In 2008, the company received 510(k) clearance from the US Food and Drug Administration for its 7500 Fast Dx Real-Time PCR Instrument for use with the new CDC Human Influenza Virus Real-time PCR Detection and Characterization Panel from the US Centers for Disease Control and Prevention. In addition, the 7500 Fast Dx in 2010 garnered the CE Mark for IVD use in Europe (PCR Insider, 3/25/10).

Last summer Life Tech flexed its IVD muscles when, in response to the outbreak in Germany of a deadly antibiotic-resistant strain of E. coli, it teamed with University Hospital Münster to quickly sequence the strain using the Ion Personal Genome Machine and develop a qPCR test kit for the strain to run on the 7500 Fast Dx instrument. Even though that test kit is for research use only, it showed how Life Tech could implement several of its technologies and expertise to quickly develop and validate a molecular diagnostic assay (PCR Insider, 6/9/11).

Also, in September Life Tech said that it had inked an agreement with Quidel to distribute and commercialize four of Quidel's molecular diagnostic assays for use on the ABI 7500 family of PCR systems in Europe (PCR Insider, 9/22/11); and in October the company signed a deal with GlaxoSmithKline to develop a qPCR-based companion diagnostic test for GSK's candidate cancer immunotherapy using Life Tech's TaqMan Array Card technology (PCR Insider, 10/26/11).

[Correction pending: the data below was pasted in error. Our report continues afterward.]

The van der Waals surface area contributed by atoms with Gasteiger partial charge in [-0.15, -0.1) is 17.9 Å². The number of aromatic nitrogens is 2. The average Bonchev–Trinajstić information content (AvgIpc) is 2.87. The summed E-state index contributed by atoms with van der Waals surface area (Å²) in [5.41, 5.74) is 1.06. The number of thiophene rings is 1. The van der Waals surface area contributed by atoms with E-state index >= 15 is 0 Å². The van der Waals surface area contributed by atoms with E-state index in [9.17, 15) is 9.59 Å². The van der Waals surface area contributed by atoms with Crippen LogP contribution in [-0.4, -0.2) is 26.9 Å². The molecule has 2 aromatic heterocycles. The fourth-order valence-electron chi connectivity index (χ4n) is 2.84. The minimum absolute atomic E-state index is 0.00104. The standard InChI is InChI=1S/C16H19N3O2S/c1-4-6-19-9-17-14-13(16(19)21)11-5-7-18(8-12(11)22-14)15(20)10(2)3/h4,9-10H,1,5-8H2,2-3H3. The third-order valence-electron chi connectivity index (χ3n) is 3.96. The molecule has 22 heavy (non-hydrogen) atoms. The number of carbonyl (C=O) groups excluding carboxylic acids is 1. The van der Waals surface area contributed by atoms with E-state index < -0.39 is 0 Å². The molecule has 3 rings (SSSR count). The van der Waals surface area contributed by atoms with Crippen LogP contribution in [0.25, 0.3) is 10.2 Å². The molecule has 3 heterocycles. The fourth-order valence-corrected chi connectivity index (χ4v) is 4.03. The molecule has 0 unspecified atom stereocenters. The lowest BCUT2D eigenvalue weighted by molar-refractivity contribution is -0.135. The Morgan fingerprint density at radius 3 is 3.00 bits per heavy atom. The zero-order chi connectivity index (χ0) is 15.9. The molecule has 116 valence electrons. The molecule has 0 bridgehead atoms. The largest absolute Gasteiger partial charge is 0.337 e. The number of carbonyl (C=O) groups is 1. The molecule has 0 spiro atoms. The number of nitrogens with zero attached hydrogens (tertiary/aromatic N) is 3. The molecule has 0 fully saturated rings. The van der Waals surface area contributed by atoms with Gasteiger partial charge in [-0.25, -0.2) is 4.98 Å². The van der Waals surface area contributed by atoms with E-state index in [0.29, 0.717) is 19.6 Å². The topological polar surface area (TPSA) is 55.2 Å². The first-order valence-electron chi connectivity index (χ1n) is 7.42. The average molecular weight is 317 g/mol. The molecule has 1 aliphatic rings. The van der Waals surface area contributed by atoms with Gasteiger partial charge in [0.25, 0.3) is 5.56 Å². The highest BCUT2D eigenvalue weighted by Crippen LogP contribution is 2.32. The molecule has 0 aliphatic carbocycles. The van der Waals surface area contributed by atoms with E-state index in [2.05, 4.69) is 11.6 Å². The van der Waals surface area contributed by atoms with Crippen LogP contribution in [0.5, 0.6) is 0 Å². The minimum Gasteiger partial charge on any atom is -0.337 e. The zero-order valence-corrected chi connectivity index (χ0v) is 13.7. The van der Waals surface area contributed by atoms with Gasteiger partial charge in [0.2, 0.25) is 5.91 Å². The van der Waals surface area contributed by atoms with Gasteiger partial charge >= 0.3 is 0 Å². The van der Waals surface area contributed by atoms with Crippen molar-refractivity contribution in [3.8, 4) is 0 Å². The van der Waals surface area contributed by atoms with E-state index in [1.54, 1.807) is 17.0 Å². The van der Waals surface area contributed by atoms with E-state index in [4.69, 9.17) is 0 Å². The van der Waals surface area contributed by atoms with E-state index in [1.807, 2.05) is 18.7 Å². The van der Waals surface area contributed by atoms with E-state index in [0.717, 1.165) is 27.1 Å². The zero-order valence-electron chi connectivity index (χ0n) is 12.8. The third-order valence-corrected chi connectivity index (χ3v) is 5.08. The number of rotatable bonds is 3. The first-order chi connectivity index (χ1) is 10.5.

And, as reported by PCR Insider sister publication GenomeWeb Daily News, in January at the JP Morgan Healthcare conference in San Francisco, CEO Greg Lucier and other company officials noted the potential of Life Tech's qPCR and sequencing platforms for developing new molecular diagnostic tools; and said that the company had already begun reaching out to diagnostic firms to supply content for molecular assays.

Finally, also in January, Life Tech acquired AcroMetrix, a privately held supplier of quality control reagents for clinical laboratories, blood screening centers, and IVD manufacturers (PCR Insider, 1/14/10).

Life Tech has also been grooming some of its newer technologies, such as its Ion Torrent next-generation sequencing and OpenArray digital PCR platforms, for use in the clinical diagnostics space.

"In the last few months, Life Tech has been making it clear that they are entering the diagnostics business in the IVD field, and to do that they recognized that they needed … the licenses for the two sets of [PCR-related] IP," Roche's Wetzel said this week.

"We're very happy about this, and I know Life Tech is, as well, because now they have the freedom to operate that they need in the diagnostics space," he added.

Have topics you'd like to see covered in PCR Insider? Contact the editor at bbutkus [at] genomeweb [.] com.